Developing Patience

Some time ago, I was driving down a road in St Louis and I needed to turn off at the next exit. However, someone was in the exit lane next to me, so I slowed down, way down, to wait for an opening. As I was slowing down, a large pick up truck with huge tires raced up behind me honking it’s horn. As I continued to slow, the truck raced around on my right. I saw the driver through the window, shaking his fist, yelling something. I was glad my windows were rolled up. He cut right in front of me and roared on his way. As I finally exited the road, I thought, that was not a patient man, that was an angry man. I didn’t have any warm fuzzy feelings toward him. I would think twice before trying to build a friendship with him. But, I must admit, I’ve had some angry thoughts and words about slow drivers on the road myself, especially when I’m in a hurry. Getting angry seems to come easier than being patient.

Patience is an essential character trait that you need to develop in order to have strong relationships. You can’t talk about patience without talking about anger, because the word patience means “slow to get angry.” The Greek word for patience is “makrothumos”, where makro means “long or slow” and thumos means “anger or wrath.” So patience means you have a long fuse, you don’t blow up easily, you manage your anger.

NIV Proverbs 14:29 A patient man has great understanding, but a quick-tempered man displays folly. It’s wise to learn how to develop patience, it’s foolish to be quick tempered. An angry person seems powerful, but he doesn’t accomplish anything contructive. In fact, anger weakens and destroys relationships. On the other hand, a patient person overlooks wrongs in others and strengthens his relationships. NLT Proverbs 19:11 People with good sense restrain their anger; they earn esteem by overlooking wrongs.

For a more indepth treatment of this topic, listen to my February 20, 2005 message entitled Developing Patience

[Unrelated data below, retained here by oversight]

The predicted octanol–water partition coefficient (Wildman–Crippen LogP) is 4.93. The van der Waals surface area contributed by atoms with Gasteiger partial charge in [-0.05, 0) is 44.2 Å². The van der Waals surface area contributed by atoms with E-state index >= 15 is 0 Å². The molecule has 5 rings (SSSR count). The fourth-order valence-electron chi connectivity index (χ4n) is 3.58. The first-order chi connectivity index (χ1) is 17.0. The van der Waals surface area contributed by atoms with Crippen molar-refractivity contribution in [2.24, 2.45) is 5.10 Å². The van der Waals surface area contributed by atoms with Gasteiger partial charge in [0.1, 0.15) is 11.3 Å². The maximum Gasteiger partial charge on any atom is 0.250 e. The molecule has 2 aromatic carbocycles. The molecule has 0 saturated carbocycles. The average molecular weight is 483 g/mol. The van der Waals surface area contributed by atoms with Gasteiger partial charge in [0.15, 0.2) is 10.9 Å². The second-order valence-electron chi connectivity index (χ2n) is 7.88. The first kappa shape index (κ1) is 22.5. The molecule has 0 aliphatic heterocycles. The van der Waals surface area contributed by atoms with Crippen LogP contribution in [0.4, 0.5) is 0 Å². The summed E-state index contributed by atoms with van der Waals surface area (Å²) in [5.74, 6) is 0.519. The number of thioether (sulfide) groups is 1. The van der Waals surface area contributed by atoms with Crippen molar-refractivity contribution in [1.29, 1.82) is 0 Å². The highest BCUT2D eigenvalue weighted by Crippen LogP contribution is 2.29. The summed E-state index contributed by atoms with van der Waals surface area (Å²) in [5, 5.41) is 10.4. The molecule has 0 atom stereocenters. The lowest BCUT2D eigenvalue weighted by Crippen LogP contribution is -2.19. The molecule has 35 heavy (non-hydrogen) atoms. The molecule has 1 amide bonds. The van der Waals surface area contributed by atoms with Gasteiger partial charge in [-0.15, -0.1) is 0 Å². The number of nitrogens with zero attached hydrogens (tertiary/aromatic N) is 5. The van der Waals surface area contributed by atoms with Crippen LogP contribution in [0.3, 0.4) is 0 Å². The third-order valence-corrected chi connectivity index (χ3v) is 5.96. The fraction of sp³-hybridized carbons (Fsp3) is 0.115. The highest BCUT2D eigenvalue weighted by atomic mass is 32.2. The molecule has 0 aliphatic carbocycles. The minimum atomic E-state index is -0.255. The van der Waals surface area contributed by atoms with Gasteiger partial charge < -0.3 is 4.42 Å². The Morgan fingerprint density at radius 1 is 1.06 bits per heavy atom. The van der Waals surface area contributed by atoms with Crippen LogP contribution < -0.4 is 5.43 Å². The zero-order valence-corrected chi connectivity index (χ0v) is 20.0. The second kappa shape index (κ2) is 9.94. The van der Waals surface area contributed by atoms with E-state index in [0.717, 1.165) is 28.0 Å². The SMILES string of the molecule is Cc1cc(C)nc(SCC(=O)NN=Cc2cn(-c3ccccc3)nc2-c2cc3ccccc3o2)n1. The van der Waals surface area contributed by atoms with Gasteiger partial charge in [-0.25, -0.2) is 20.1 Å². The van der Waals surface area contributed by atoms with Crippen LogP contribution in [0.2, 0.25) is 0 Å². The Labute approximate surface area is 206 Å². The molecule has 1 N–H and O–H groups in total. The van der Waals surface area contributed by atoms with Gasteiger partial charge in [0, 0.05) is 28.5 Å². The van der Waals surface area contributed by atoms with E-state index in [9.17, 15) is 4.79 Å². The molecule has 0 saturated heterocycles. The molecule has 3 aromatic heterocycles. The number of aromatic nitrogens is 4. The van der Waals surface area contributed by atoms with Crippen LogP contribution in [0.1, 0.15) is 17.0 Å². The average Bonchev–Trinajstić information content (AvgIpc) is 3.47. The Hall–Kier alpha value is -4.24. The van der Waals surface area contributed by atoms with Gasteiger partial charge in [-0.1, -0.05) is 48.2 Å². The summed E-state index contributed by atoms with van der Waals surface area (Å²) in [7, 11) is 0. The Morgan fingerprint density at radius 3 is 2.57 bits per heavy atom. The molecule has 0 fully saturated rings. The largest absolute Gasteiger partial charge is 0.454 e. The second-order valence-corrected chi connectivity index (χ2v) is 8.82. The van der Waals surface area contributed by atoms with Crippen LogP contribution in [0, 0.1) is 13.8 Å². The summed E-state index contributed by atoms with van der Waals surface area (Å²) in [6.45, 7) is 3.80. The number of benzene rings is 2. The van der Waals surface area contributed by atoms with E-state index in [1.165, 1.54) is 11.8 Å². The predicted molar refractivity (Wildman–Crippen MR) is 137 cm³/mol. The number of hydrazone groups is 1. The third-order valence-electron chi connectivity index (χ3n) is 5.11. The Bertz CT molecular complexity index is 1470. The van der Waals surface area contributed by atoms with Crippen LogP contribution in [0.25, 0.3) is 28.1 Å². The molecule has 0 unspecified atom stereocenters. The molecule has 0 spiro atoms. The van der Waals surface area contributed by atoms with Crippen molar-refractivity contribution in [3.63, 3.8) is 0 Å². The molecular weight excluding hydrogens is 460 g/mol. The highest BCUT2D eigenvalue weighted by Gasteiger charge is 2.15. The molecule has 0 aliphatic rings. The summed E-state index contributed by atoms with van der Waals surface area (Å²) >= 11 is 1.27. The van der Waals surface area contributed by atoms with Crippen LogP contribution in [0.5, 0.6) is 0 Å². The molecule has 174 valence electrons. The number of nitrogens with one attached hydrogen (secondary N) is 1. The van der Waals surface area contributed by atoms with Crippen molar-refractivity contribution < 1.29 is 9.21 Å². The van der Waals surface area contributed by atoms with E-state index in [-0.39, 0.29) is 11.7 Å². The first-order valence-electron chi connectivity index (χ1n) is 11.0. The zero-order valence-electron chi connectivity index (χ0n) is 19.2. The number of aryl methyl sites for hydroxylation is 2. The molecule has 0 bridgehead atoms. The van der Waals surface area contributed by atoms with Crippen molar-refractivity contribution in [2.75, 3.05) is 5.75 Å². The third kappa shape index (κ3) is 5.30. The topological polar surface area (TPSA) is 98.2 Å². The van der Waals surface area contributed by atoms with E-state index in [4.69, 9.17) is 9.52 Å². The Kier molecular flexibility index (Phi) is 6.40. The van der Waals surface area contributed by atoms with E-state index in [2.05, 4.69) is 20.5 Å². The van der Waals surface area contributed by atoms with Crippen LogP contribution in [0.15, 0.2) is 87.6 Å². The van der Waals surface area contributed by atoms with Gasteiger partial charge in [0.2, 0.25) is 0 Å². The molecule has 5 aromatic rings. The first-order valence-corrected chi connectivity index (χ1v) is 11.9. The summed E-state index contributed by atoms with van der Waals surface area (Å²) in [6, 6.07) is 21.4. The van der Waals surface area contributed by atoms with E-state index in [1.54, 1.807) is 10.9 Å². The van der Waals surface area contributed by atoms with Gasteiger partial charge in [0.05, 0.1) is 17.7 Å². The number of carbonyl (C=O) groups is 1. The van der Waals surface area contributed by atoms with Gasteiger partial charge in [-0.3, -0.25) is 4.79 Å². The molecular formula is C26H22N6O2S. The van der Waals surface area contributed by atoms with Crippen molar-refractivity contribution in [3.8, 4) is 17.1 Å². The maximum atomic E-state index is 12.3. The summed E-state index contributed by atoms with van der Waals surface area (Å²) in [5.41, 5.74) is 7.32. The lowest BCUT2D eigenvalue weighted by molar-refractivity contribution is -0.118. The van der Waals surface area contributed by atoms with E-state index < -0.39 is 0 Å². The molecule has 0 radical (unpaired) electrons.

1 thought on “Developing Patience”

  1. I agree with you.

    Without patience, spiritual development is at a standstill, or worse, a backslide.

    Impatience is a form of mild anger.

    Think about how you feel at a supermarket. The person in front of you yells at the checker. Not only does she feel bad (and can’t leave the situation), you hear it and it affects you too. She feels bad, embarresed, angry, and in response gets flustered and takes longer.

    Flipside: It’s your turn, the checker is flustered. making mistakes. “my scanner is acting up” she apologises.
    I lean on the counter, put my chin on my hand, smile and say, “Take your time, I have all the time in the world”.

    The look of relief on her face is worth it. She takes a breath, slows for a minute, scans a little slower as she regroups, and is soon back up to speed.

    That’s not to say I haven’t wanted to scream in fustration; However, if i’m honest with myself, I’ve usually arranged things so that I’m running short on the time I needed.

    Things are going to take the time they take. I may not be able to control my enviornment, I AM however responsible for my reactions to them.

    My negative reactions are A L W A Y S a product of my pride, or my lack of patience.

    Happiness and patience to you. :}

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